Bristol City Council has confirmed drivers will have to cough up more money if they want to use car parks or on-street bays around the city centre and surrounding areas.
Short stays in off-street car parks like Trenchard Street and West End will rise from £1.50 to £2.50 an hour, and a four hours rising from £6 to £10, making Bristol one of the most expensive place to park outside London. Only council car parks in Cardiff and Manchester cost more to park at.
The move, set to generate an extra £1.6 million a year for the council, will complement the incoming Clean Air Zone (CAZ) by ‘discouraging long stay parking by encouraging more sustainable modes of transport such as walking, cycling, public transport and park and ride’.
The CAZ is set to introduced on November 28, it will impose daily charges on vehicles, primarily older models, which produce higher pollutuion emissions - Starting from £9-a-day for cars to £100-a-day for buses.
This, coninciding with the decision to hike parking tariffs has left some residents adamant that damage will be inflicted on businesses based in Cabot Circus, parts of Bedminster, and other shopping districts affected.
Les Mann commented on social media: “The shoppers’ exodus to the mall continues - the boarded up shops will probably outnumber the occupied one now.”
User, Kate Kingston agreed: “That’s Cabot Circus dead then. Go to the Mall at Cribbs instead. This council is just so greedy.”
Paul Burgess added: “That’s really going to attract shoppers isn’t it!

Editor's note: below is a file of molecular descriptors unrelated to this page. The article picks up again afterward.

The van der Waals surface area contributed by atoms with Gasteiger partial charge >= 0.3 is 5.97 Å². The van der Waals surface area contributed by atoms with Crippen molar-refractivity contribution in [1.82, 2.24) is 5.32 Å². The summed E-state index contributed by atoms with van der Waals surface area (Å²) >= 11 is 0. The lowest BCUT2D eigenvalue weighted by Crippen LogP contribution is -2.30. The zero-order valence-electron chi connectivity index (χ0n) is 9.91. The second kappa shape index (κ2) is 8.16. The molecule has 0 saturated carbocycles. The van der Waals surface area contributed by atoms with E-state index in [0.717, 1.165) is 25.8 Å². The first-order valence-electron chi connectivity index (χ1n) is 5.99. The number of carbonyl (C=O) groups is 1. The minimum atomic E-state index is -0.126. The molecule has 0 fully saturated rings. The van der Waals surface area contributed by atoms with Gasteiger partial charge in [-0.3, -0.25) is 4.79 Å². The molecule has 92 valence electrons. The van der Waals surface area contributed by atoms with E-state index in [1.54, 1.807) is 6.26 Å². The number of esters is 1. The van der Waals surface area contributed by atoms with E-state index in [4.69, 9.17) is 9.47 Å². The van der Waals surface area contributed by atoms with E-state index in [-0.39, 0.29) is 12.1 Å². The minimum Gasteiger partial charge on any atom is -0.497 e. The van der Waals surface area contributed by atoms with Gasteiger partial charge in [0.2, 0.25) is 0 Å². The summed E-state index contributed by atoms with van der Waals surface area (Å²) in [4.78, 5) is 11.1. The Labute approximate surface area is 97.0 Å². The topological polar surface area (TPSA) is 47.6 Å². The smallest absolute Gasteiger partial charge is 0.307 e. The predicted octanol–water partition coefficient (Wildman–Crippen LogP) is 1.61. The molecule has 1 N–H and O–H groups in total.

“But of course, the good old Council don’t want cars anywhere near the city. With limited public services, getting worst by the day, the centre, Broadmead, Cabot Circus and the Galleries will become a ghost town.”
Terrie Payne said: “That is extortionate.
“How is that encouraging people to go back to the office and support the economy. I thought £13.50 a day was bad - will not be able to afford £18.”
Labour cabinet member for transport Cllr Don Alexander has defended the increase in charges. He told a meeting this week: “We make increases based on our transport policy, and our policy is that we want driving not to be a cheap way of coming into the city, we want to encourage people to use other modes.
“Bus fares have gone up and we want to make our park-and-rides more competitive, and we are working on more bus prioritisation and active travel measures, so we are making that shift.
“We want to encourage shopping and leisure activities by offering short-stay parking.”